Marino Polo remembers very little about the A train ride that almost took his life last month, but the cops who saved him say they recall every horrifying detail.
Polo suffered a medical episode while riding the Brooklyn train on Aug. 16. Nearly a month later, he had an emotional reunion with the officers who came between the straphanger and death.
The 67-year-old had just boarded the A train that fateful day when, at around noon, he collapsed at the Hoyt-Schermerhorn station. Quick-thinking riders immediately alerted police, leading to a group of officers from Transit District 30 to leap into action.
“I was at the desk at the time,” Sergeant William Fincke told amNewYork Metro. “Officer [Renee] Thomas called me and said they were performing CPR. I asked her if she had an AED [Automated External Defibrillator], she said no, so I ensured an AED was brought to the scene.”
The dramatic incident was caught on the cops’ body-worn cameras, footage from which shows responding officers performing chest compressions on the crowded train before also using the defibrillator to shock Polo. With every second meaning either life or death for Polo, the cops knew they had to act fast.
Police Officer Renee Thomas was one of the first on the scene and said she tried to remain calm and discern exactly what was happening before she took life-saving measures.
“At first, I had to try to analyze what was going on. And then I realized that it doesn’t look great. His breathing was very slow and kept going slower and slower. I was like you know what, we have to do CPR,” Officer Thomas recalled. “We laid him down, and he started to turn different colors and from there I knew something was wrong. We did chest compressions and we kept changing it out, and we were there for a while until we administered the shock, and we got him to breathe again. It was very scary.”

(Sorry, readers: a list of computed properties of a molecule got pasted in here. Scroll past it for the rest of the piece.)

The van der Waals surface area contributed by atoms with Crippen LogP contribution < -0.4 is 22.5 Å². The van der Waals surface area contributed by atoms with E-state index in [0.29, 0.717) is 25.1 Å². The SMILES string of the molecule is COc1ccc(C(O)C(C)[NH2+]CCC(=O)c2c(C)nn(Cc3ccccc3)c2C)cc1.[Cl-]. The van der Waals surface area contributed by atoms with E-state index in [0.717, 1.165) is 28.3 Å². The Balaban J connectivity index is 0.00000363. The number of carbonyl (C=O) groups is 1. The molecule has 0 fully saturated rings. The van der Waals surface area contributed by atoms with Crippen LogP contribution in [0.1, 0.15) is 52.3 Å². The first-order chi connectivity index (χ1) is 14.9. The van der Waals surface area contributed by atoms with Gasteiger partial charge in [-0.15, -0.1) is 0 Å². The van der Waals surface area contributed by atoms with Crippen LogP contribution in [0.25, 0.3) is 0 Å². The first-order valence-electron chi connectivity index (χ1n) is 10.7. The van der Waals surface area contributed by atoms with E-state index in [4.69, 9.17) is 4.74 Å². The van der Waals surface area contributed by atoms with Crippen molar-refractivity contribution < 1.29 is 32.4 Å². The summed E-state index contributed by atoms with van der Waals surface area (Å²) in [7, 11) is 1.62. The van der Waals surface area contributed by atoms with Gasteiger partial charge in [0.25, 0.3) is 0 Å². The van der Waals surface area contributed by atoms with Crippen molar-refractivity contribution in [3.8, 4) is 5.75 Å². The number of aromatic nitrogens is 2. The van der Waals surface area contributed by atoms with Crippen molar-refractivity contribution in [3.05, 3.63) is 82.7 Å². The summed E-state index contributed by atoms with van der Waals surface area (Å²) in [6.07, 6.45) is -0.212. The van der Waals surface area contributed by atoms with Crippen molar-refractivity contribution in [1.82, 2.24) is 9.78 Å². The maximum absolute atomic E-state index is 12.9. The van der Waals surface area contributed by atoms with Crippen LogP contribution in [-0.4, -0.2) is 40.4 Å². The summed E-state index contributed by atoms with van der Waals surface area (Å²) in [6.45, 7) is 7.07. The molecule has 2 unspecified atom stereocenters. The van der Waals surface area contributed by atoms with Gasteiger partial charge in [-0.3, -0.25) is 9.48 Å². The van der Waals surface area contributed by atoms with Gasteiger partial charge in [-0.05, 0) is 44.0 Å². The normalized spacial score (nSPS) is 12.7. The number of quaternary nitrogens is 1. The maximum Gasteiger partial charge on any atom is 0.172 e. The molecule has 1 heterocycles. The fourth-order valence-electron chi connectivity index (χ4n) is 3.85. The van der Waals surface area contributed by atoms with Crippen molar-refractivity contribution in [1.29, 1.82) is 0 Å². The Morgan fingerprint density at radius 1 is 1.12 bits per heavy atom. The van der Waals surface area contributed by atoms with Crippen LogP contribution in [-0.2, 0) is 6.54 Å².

While Polo was being whisked to a nearby hospital, Geralda, his partner for over a quarter of a century, said she was attempting to meet up with him and became stuck at another station several trains behind Polo, unaware the delays were caused by his medical emergency. Geralda grew worried when she repeatedly attempted to call him, but he didn’t answer.
“I see the police calling me and calling me. They said, ‘Do you know Marino Polo?’, I said ‘Yes, he is my husband,’” Geralda said, tears welling. “They told me he was in Brooklyn Hospital.”
Geralda recounted that the doctors told her that Polo had technically died for a few moments due to a heart attack brought on by a seizure, but that he was brought back to life thanks to the officers’ swift actions.
Polo says he can’t recall anything about the traumatic incident, aside from waking up in the hospital surrounded by Geralda and his son. Despite not remembering the moment himself, he told amNewYork Metro that he watched the body camera footage and owes the police officers his life, as does Geralda.
“Even a second — if they left it even a second, he was not going to be here, but thank God and thank them,” Geralda said when returning to the Hoyt-Schermerhorn station with Polo over the weekend.
The pair reunited with the officers in a warm, tearful embrace. Both Geralda and Polo profusely thanked the hero cops and hugged one another.
“He looks great,” Officer Thomas said. “He looks like a completely different person [than he did that day]. So, it’s really good.”